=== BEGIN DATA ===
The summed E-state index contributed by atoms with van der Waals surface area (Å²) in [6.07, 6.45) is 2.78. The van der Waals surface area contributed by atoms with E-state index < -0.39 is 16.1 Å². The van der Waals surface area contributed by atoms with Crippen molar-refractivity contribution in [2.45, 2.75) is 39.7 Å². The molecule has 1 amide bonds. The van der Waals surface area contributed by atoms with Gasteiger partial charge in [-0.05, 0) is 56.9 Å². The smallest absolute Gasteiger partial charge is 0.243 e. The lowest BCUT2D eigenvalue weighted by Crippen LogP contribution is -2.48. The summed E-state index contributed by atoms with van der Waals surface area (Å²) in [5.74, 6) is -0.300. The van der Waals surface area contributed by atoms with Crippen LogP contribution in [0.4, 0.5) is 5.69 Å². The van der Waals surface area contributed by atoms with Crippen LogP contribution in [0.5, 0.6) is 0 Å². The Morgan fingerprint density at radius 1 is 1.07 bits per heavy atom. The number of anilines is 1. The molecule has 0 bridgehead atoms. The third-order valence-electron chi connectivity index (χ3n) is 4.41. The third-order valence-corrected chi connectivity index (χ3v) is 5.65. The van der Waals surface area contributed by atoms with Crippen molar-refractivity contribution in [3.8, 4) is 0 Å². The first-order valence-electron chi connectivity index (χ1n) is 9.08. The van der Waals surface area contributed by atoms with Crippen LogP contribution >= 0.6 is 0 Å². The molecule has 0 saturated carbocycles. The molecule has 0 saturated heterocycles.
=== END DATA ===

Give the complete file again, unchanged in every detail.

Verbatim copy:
The summed E-state index contributed by atoms with van der Waals surface area (Å²) in [6.07, 6.45) is 2.78. The van der Waals surface area contributed by atoms with E-state index < -0.39 is 16.1 Å². The van der Waals surface area contributed by atoms with Crippen molar-refractivity contribution in [2.45, 2.75) is 39.7 Å². The molecule has 1 amide bonds. The van der Waals surface area contributed by atoms with Gasteiger partial charge in [-0.05, 0) is 56.9 Å². The smallest absolute Gasteiger partial charge is 0.243 e. The lowest BCUT2D eigenvalue weighted by Crippen LogP contribution is -2.48. The summed E-state index contributed by atoms with van der Waals surface area (Å²) in [5.74, 6) is -0.300. The van der Waals surface area contributed by atoms with Crippen LogP contribution in [0.4, 0.5) is 5.69 Å². The van der Waals surface area contributed by atoms with Crippen LogP contribution in [0.5, 0.6) is 0 Å². The Morgan fingerprint density at radius 1 is 1.07 bits per heavy atom. The number of anilines is 1. The molecule has 0 bridgehead atoms. The third-order valence-electron chi connectivity index (χ3n) is 4.41. The third-order valence-corrected chi connectivity index (χ3v) is 5.65. The van der Waals surface area contributed by atoms with Crippen molar-refractivity contribution in [3.8, 4) is 0 Å². The first-order valence-electron chi connectivity index (χ1n) is 9.08. The van der Waals surface area contributed by atoms with Crippen LogP contribution >= 0.6 is 0 Å². The molecule has 0 saturated carbocycles. The molecule has 0 saturated heterocycles.